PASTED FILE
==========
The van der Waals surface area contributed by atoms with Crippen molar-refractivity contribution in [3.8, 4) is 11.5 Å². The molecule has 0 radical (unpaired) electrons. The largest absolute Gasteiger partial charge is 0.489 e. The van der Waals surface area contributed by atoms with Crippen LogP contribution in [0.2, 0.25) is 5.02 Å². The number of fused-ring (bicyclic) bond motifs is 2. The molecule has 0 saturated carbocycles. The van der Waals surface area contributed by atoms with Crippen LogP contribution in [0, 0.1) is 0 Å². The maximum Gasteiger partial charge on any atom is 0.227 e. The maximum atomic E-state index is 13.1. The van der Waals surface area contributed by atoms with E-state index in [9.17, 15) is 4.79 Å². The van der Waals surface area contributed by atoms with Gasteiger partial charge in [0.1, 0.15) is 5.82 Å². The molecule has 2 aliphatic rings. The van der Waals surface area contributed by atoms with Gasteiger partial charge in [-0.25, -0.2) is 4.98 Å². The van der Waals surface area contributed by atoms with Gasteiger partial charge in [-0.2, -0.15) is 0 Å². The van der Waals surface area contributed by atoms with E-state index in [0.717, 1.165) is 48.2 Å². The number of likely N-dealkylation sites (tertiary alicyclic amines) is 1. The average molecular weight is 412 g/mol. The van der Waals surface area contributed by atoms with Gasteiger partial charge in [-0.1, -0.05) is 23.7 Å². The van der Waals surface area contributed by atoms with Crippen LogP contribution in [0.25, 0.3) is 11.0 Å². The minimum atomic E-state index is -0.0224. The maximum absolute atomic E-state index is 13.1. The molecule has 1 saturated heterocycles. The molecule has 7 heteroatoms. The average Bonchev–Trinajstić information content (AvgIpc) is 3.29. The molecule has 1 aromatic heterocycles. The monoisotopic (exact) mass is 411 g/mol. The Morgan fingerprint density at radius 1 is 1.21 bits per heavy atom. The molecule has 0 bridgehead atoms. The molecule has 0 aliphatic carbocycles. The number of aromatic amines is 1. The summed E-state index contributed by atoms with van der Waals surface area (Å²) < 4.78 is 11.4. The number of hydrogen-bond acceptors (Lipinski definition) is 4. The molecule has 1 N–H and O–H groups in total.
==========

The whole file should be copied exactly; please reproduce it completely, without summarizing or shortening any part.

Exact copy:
The van der Waals surface area contributed by atoms with Crippen molar-refractivity contribution in [3.8, 4) is 11.5 Å². The molecule has 0 radical (unpaired) electrons. The largest absolute Gasteiger partial charge is 0.489 e. The van der Waals surface area contributed by atoms with Crippen LogP contribution in [0.2, 0.25) is 5.02 Å². The number of fused-ring (bicyclic) bond motifs is 2. The molecule has 0 saturated carbocycles. The van der Waals surface area contributed by atoms with Crippen LogP contribution in [0, 0.1) is 0 Å². The maximum Gasteiger partial charge on any atom is 0.227 e. The maximum atomic E-state index is 13.1. The van der Waals surface area contributed by atoms with E-state index in [9.17, 15) is 4.79 Å². The van der Waals surface area contributed by atoms with Gasteiger partial charge in [0.1, 0.15) is 5.82 Å². The molecule has 2 aliphatic rings. The van der Waals surface area contributed by atoms with Gasteiger partial charge in [-0.25, -0.2) is 4.98 Å². The van der Waals surface area contributed by atoms with Gasteiger partial charge in [-0.2, -0.15) is 0 Å². The van der Waals surface area contributed by atoms with E-state index in [0.717, 1.165) is 48.2 Å². The number of likely N-dealkylation sites (tertiary alicyclic amines) is 1. The average molecular weight is 412 g/mol. The van der Waals surface area contributed by atoms with Gasteiger partial charge in [-0.1, -0.05) is 23.7 Å². The van der Waals surface area contributed by atoms with Crippen LogP contribution in [0.25, 0.3) is 11.0 Å². The minimum atomic E-state index is -0.0224. The maximum absolute atomic E-state index is 13.1. The molecule has 1 saturated heterocycles. The molecule has 7 heteroatoms. The average Bonchev–Trinajstić information content (AvgIpc) is 3.29. The molecule has 1 aromatic heterocycles. The monoisotopic (exact) mass is 411 g/mol. The Morgan fingerprint density at radius 1 is 1.21 bits per heavy atom. The molecule has 0 bridgehead atoms. The molecule has 0 aliphatic carbocycles. The number of aromatic amines is 1. The summed E-state index contributed by atoms with van der Waals surface area (Å²) < 4.78 is 11.4. The number of hydrogen-bond acceptors (Lipinski definition) is 4. The molecule has 1 N–H and O–H groups in total.